Further scrutiny has proven that there is little that LaBeouf has ever created that was not lifted from somewhere else. Even his apologies were swiped!

An incriminating list of LaBeouf’s transgressions can be found here.

LaBeouf went on the defensive in this interview with Rich Johnston declaring that, Authorship is Censorship seemingly championing the perspective of Creative Commons.

Now he has gone on the offensive by antagonizing Dan Clowes with more blatant plagiarism of his work.

LaBeouf’s actions are so extreme they reek of publicity stunt and have even been compared to performance art, but could they be something much more subversive?

While he mocks and trivializes plagiarism, piracy and copyright law, infuriating  copyright owners and creators, everywhere he is galvanizing a pro-copyright , anti-piracy sentiment that will empower the Trans-Pacific Partnership Agreement (TPP), “a secretive, multi-national trade agreement that threatens to extend restrictive intellectual property (IP) laws across the globe and rewrite international rules on its enforcement.”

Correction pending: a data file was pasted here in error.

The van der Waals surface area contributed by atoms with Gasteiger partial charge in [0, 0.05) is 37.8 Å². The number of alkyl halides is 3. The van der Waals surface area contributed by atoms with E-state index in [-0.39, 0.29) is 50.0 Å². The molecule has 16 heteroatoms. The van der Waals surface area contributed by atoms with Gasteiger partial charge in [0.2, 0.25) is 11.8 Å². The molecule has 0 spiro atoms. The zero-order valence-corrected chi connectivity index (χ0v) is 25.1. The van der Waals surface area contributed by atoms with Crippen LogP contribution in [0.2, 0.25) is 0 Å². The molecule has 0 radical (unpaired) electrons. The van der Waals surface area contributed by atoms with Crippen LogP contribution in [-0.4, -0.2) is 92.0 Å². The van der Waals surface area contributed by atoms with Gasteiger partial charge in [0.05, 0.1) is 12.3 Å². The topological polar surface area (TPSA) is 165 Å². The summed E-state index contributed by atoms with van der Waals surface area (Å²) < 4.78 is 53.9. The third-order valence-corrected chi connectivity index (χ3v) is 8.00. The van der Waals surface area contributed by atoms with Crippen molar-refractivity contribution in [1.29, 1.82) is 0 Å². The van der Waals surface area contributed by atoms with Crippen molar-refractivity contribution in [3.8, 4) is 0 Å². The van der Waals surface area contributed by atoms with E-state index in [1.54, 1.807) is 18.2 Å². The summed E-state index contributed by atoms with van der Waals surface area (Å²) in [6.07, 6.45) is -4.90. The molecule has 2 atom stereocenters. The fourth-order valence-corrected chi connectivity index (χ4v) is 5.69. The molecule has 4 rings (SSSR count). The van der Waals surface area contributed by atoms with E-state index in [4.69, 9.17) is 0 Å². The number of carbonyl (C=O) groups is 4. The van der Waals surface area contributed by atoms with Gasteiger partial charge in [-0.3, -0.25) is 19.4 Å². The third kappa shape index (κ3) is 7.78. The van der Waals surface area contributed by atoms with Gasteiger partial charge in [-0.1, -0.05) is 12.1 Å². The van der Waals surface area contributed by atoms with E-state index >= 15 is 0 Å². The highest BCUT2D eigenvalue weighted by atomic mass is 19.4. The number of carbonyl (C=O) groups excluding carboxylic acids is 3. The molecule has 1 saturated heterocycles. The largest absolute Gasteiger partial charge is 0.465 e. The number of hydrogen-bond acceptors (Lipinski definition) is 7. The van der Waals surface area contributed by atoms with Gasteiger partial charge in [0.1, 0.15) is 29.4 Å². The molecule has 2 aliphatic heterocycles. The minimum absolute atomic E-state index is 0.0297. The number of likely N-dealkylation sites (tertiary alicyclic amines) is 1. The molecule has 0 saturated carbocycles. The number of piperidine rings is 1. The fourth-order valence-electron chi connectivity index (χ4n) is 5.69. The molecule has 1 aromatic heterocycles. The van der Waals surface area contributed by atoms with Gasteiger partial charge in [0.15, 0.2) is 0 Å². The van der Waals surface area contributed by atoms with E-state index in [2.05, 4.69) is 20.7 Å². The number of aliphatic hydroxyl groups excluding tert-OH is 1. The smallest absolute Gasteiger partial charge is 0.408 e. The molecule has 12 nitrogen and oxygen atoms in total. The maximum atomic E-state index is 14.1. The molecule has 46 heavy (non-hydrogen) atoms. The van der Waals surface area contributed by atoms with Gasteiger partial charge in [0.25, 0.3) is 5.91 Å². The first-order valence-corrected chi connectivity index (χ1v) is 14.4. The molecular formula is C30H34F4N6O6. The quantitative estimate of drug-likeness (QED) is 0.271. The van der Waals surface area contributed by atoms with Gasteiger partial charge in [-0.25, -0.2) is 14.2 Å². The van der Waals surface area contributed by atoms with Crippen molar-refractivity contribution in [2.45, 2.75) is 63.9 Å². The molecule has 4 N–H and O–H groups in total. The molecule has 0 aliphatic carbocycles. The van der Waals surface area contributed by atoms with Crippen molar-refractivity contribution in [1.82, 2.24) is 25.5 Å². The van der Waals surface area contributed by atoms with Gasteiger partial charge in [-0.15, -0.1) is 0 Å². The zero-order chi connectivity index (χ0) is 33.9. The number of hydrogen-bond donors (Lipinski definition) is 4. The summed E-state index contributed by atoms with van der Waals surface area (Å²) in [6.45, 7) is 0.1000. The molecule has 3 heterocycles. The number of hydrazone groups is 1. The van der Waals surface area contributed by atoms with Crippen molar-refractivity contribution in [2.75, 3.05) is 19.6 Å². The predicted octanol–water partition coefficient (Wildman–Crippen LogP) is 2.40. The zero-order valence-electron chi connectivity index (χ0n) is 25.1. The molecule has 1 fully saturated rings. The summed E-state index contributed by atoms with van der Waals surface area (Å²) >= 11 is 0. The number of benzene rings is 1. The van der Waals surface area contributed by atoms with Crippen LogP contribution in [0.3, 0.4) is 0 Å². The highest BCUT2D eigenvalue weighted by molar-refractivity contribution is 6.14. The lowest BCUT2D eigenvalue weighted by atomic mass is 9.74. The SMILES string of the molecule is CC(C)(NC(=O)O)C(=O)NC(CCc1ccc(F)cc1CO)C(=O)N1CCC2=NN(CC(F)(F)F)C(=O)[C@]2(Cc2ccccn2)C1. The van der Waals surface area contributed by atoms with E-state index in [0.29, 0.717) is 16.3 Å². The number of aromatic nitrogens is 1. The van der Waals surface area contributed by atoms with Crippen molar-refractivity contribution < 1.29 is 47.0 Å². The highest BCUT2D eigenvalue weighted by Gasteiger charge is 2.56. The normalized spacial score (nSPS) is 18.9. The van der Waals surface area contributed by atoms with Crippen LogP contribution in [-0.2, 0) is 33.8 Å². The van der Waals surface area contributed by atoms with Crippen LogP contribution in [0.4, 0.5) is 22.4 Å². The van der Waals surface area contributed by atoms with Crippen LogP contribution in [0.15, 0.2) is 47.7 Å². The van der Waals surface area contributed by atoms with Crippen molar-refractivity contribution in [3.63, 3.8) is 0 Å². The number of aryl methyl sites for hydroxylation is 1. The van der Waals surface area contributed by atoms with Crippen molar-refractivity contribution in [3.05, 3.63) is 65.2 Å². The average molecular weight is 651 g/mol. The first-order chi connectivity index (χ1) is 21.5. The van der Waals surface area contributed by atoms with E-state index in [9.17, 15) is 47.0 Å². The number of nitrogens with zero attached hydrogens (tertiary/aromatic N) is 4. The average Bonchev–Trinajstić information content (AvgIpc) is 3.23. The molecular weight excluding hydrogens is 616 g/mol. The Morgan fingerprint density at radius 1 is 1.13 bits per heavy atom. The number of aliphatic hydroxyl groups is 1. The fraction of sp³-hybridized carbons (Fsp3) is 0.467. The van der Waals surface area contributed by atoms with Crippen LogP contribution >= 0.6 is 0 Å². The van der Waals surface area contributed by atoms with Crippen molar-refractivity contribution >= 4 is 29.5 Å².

The TPP will crush the internet by restricting users’ freedom of speech and right to privacy and due process. It will limit creative innovation by stalling public domain transitions. Worst of all, it is a non-transparent manipulation by corporations to control intellectual property and end users in an effort to protect their own bottom line at the expense of personal and creative freedoms.

Shia LaBeouf is a very public and extreme example of what the TPP wants us all to believe they are protecting against. His actions and words play into their hands every time he is demonized by the press or by any one of us blogging or commenting against him.